England appear to have two major problems if they are to reach a third successive World Cup final: how to secure quick ball and finding a way of doing something useful if they get it.
The Six Nations champions remain a powerful force at scrum and line-out but set-piece strength is unlikely to be enough by itself to see them once again reach the Final at this year's edition in New Zealand following their appearances in the climax of the 2003 and 2007 tournaments.
Unlike the 2003 side he skippered to World Cup Final winning glory against Australia in Sydney, England manager Martin Johnson does not have the luxury of a settled team.
Flank Lewis Moody, when fit, is Johnson's preferred choice as captain and led England to a 23-19 win over Wales at Twickenham earlier this month only to suffer a recurrence of his ankle injury.
Doubts though remain as to whether, for all his qualities, he is a genuine openside flank in the mould of New Zealand's Richie McCaw.
Tom Wood added much-needed dynamism to England's back-row work during the Six Nations but has currently just the seven caps behind him and is vying for a starting spot alongside the likes of Moody, Tom Croft, James Haskell and specialist No.8 Nick Easter.
England's midfield, where they have failed to settle on a playmaking centre since the retirement of 2003 World Cup-winner Will Greenwood, also remains an area of concern.
It was Greenwood who recently posed the question of whether England were "clever" enough to win the World Cup.
His comments came after last week's 19-9 warm-up defeat by Wales in Cardiff where England secured a huge amount of possession but were unable to score a try after a series of predictable close-range rucks were repelled.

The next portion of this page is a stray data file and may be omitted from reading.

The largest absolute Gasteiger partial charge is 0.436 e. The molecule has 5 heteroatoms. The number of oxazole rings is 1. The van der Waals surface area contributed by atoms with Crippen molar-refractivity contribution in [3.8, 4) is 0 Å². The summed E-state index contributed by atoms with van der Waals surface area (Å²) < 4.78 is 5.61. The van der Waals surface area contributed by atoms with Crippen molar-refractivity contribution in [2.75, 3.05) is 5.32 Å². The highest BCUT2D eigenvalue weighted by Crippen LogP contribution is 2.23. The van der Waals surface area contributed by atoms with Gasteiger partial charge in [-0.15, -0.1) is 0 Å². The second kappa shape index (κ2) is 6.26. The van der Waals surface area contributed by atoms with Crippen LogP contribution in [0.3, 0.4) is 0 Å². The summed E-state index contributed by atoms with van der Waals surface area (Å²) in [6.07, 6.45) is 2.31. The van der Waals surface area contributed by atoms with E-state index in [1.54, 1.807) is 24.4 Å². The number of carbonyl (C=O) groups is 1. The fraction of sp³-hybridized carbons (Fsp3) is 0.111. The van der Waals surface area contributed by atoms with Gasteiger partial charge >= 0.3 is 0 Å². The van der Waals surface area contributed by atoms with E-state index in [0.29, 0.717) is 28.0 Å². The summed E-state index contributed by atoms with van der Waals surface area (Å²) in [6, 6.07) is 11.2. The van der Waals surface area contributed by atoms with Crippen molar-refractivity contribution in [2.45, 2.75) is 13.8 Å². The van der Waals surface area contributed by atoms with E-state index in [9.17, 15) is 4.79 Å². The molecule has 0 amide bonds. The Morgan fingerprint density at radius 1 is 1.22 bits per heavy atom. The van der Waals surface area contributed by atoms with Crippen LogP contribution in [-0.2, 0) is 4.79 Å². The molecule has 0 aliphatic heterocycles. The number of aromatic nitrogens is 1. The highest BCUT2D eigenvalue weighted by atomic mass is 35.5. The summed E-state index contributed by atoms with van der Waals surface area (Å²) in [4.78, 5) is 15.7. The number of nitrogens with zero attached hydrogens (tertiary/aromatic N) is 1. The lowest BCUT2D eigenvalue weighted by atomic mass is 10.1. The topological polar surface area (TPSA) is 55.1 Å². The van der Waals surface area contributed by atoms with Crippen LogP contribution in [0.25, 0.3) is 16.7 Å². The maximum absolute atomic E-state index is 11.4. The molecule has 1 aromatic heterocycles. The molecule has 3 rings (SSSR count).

Johnson has tended to opt for powerful, defensively strong, players in midfield be they his 2003 World Cup winning colleague Mike Tindall or Southern Hemisphere imports Shontayne Hape and the Samoa-born Manu Tuilagi at the expense of flair players.
"I have not lost sight of the bigger picture," Johnson insisted after the Cardiff defeat.
"When you get that much territory you have got to get the points," he acknowledged.
Johnson has already lost injured scrumhalf Danny Care from his squad and a potentially bruising final warm-up encounter away to Ireland, the team that denied England a Grand Slam this season, offers the prospect of fresh disruption.
But, assuming they avoid a raft of injuries, England will remain a tough team to beat.
They are also a resilient tournament side as they showed at the World Cup in France four years ago where, despite a 36-0 pool defeat by South Africa, they made it through to the final before losing to the Springboks again.
A pool containing arch-rivals Scotland and Argentina, third in France four years ago, will not be a picnic.
But if they top it, they are set to avoid New Zealand, a team they've 'missed' in the last two World Cups, in the last eight should the All Blacks win their pool too.
And England, who can still call upon 2003 hero Jonny Wilkinson, have shown they can find a way to triumph in winner-take-all knockout clashes.
The former lock is bidding to become the first man to both captain and coach a World Cup winning side. For all his motivational qualities, doubts remain over the backroom skills of the often-stubborn Johnson, who hadn't coached or managed any side before being parachuted into the England job.
Toby Flood - flyhalf/centre
Has emerged out of the shadow of former Newcastle mentor Wilkinson to become England's first-choice No. 10 in recent times. But Australia great Michael Lynagh believes a 10-12 pairing of Wilkinson and Flood could be the solution to England's midfield conundrum. Flood, who has demonstrated the ability to unlock a well-run defence, at least acknowledged the depth of England's problems after the Cardiff defeat by saying: "It hurts, the fact we couldn't score a try. It is shameful. We can use harsh words because if you want to win a World Cup, tries are massive."
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